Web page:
For every action there is an equal and opposite reaction
Newton's Third Law applies not just to objects in motion, but I believe to human relationships as well. Nothing exists in a vacuum. Including your speech on the internet. I have no problem with you being a jerk. Say jerky things, for all I care. But be prepared to live with the consequences, such as people saying jerky things back, getting punched in the nose, or getting fired.
Justin Hutchings went on a memorial page on Facebook that was set-up for Amanda Todd, a fifteen-year-old girl who committed suicide last week as a result of online bullying and exploitation, and wrote, "Thank God this bitch is dead." That's about as low as someone can get. But, again, if you want to say spiteful things about a recently deceased young girl, go ahead. It shows you lack both class and empathy. But, Justin thought his comment was "protected" somehow by free speech. Or, more importantly, misconstrued his right to say something freely and with immunity from the ability of others to respond, or act. That's not free speech. That is denial of response, which is not nearly as protected by the Constitution.
A Calgary mom alerted his employer, Grafton-Fraser Inc. which owns Mr. Big and Tall Menswear, and they promptly fired him. They did not want to be associated with him anymore, which really means they felt his employment could have serious negative consequences in terms of publicity. Why do people not get that social media sites, such as Facebook, are media sites? You are broadcasting your words, your views, your thoughts to the world. And people can use those words against you. Tell the world who you work for, and they'll contact the employer and make them aware of those words.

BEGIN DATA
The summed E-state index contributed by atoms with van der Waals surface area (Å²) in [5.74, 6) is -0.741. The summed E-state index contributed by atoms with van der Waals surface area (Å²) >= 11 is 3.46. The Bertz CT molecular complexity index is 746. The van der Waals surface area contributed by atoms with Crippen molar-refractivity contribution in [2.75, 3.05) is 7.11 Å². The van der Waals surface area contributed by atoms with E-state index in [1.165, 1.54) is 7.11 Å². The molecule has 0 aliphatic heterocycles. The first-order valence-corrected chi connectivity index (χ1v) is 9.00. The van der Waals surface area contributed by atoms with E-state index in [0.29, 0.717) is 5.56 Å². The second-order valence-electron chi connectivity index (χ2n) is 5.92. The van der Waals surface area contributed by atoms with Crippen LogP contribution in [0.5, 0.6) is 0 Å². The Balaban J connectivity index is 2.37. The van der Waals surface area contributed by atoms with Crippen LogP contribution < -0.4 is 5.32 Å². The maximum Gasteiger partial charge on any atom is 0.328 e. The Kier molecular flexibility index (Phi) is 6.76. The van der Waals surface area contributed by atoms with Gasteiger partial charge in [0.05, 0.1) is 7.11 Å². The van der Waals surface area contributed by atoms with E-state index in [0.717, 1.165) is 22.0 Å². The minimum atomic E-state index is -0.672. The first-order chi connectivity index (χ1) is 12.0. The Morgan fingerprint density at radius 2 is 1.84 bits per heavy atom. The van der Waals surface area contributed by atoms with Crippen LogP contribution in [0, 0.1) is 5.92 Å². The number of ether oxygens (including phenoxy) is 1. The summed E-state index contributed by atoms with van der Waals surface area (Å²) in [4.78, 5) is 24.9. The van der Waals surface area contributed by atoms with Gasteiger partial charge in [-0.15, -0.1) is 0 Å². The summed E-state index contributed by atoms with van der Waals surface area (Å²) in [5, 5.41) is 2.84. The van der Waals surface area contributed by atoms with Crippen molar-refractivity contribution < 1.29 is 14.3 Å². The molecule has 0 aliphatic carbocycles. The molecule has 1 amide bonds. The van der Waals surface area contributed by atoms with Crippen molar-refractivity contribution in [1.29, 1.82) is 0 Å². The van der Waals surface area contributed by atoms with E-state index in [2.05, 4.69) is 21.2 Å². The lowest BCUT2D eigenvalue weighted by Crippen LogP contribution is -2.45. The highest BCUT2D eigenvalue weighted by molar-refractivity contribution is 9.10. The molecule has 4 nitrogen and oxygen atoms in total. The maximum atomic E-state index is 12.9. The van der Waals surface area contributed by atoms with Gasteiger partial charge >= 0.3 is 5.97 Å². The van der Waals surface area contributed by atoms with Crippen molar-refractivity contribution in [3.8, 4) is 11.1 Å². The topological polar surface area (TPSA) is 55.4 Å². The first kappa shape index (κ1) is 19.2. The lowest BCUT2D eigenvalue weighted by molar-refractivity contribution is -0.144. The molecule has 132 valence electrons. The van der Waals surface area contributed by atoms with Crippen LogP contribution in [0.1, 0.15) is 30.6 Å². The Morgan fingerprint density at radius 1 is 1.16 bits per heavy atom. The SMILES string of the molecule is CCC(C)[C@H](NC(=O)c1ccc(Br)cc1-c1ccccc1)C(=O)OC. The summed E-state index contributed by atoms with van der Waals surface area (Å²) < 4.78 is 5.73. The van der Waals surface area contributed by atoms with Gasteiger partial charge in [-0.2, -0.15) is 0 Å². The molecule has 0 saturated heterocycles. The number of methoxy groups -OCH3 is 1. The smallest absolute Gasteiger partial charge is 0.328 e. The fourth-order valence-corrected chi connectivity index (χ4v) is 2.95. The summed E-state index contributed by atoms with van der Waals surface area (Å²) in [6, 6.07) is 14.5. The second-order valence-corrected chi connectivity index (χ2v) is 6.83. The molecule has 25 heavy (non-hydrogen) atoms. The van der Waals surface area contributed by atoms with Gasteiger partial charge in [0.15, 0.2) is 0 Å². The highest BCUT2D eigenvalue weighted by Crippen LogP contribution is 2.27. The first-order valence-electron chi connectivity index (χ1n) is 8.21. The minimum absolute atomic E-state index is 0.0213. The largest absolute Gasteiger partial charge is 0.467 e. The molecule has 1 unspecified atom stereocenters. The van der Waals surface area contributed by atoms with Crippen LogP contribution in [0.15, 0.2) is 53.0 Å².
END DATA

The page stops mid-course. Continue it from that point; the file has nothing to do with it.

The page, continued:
Even if Hutchings filed an unlawful dismissal case, what could he hope for? A year's salary? If he was making $50,000, Grafton would never risk the lousy PR for a mere $50,000. They were quick, clean, and decisive. And if Hutchings wants to go to court and remind the world what a jerk he was, and that Grafton has no right to fire him for being that jerk, good luck to him. I applaud Grafton for terminating his unemployment. They would only benefit from his legal claims in terms of positive feedback.
Now, does this put a chill on unpopular or obnoxious speech? I doubt it. People say rotten things all the time. But, would you go on the radio, state your full name, who your employer is, and then say, "Thank God this bitch is dead." No, you wouldn't. But, if you did, you should expect that people might have a reaction to your words. And it may not be one you like.